The Tokyo Stock Exchange shut down for the day on Thursday due to a technical glitch that halted equities trading throughout the world’s third- largest economy.
The breakdown is the worst ever for one of the globe’s biggest platforms for buying and trading stocks. Although the exchange has experienced outages in the past, none had stopped trading for a whole day. Over 3,700 companies are listed in Tokyo.
The exchange’s operator, Japan Exchange Group, said it was taking steps to allow trading to resume on Friday. However, the outage could shake investors’ faith in the reliability of the Japanese stock market, especially if problems appear again or if investors are found to have lost significant amounts of money.
A spokesman for the exchange’s operator, Japan Exchange Group Inc. said it didn’t see signs of hacking. In August, a distributed denial-of-service attack disrupted trading on New Zealand’s stock exchange, raising concerns about the vulnerabilities of global stock markets to threats from hackers.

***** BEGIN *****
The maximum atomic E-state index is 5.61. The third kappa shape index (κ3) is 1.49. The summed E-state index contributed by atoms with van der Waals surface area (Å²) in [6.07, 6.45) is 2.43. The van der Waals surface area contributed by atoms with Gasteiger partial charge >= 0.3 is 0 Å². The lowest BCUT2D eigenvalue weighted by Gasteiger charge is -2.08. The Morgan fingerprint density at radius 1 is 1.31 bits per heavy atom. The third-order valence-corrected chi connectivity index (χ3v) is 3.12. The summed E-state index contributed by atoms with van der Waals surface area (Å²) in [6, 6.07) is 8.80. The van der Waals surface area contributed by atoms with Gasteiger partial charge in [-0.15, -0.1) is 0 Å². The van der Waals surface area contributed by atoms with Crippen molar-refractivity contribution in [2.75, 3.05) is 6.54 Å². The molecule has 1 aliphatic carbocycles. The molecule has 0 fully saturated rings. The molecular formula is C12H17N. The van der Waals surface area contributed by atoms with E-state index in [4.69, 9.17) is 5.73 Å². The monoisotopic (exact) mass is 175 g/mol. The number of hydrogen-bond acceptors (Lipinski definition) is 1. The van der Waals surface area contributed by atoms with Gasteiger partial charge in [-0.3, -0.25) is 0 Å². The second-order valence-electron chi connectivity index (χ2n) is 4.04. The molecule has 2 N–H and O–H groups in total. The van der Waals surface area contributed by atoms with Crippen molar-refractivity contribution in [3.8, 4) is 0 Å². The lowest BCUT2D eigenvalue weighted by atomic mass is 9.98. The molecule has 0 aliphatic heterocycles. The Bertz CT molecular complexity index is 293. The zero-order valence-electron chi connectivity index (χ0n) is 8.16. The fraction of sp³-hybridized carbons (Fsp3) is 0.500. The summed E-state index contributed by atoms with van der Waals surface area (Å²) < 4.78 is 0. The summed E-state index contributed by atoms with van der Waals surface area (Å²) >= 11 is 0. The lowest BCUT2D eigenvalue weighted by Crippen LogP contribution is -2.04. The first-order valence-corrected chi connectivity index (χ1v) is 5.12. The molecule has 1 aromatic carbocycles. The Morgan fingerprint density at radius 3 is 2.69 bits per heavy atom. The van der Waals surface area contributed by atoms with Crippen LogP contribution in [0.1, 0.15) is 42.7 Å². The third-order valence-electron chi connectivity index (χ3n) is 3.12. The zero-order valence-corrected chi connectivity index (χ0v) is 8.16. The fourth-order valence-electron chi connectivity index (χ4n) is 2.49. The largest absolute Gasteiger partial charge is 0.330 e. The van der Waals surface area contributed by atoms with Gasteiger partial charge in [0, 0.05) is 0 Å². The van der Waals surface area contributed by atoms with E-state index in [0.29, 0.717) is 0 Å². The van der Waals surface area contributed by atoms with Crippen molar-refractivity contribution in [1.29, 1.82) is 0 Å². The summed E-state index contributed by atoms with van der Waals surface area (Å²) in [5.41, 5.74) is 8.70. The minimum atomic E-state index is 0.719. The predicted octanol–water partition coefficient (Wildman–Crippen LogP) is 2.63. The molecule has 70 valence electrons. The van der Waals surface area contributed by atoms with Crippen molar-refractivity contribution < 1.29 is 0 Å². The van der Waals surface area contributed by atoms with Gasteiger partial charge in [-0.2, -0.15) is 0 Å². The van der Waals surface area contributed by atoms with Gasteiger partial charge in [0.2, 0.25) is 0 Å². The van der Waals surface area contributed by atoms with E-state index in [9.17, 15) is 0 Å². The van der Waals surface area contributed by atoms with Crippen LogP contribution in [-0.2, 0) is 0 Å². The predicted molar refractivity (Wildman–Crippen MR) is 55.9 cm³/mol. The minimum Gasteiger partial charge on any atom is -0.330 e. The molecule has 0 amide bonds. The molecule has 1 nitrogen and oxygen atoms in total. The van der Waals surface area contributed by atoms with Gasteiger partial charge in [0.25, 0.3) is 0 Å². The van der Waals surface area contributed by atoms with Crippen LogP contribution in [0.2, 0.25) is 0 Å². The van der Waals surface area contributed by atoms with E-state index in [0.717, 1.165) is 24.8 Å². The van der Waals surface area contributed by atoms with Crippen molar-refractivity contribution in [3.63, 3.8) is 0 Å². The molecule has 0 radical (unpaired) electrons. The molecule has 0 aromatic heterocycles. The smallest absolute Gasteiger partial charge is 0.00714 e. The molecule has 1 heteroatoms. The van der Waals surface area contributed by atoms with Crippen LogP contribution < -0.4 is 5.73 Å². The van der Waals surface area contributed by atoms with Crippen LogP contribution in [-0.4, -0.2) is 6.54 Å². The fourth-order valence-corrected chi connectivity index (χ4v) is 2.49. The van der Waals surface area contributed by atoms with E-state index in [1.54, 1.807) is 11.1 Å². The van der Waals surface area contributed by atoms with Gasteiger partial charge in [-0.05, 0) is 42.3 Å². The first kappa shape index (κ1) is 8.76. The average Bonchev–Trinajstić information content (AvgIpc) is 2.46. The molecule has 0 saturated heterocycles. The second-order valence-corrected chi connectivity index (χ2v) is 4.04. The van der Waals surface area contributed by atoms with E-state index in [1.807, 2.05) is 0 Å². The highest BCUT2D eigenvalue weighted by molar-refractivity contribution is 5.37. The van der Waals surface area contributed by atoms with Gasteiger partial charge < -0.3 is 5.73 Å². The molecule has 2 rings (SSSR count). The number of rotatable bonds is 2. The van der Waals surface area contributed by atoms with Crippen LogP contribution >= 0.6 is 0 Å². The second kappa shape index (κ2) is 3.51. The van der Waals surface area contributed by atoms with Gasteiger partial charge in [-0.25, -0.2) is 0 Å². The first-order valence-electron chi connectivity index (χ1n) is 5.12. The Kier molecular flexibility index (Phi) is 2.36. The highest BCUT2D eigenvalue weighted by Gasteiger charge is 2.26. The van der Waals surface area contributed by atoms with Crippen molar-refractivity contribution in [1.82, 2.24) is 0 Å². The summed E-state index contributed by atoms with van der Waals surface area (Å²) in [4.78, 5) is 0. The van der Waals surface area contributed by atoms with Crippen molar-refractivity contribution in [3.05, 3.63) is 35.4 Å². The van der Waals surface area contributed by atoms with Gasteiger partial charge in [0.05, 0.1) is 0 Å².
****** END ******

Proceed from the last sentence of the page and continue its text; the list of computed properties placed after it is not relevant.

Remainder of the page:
The Tokyo problem, which involved the part of the system that distributes price information, was discovered at about 7 a.m. local time, two hours before the stock market normally opens.
In a statement, the company blamed an unspecified equipment failure and said a backup system had failed to kick in. It offered its “deepest apologies” to investors and others affected by the shutdown.
At a regularly scheduled news conference on Thursday, Chief Cabinet Secretary Katsunobu Kato, called the breakdown “very regrettable” and said that the exchange was taking “actions to identify the cause of the problem and restore it.”
As of December 2019, the Japan Exchange Group ran the world’s third-largest equity market, behind the New York Stock Exchange and Nasdaq, with nearly $6.2 trillion worth of stocks, according to the World Federation of Exchanges. It had more listed companies than any other exchange, the group said.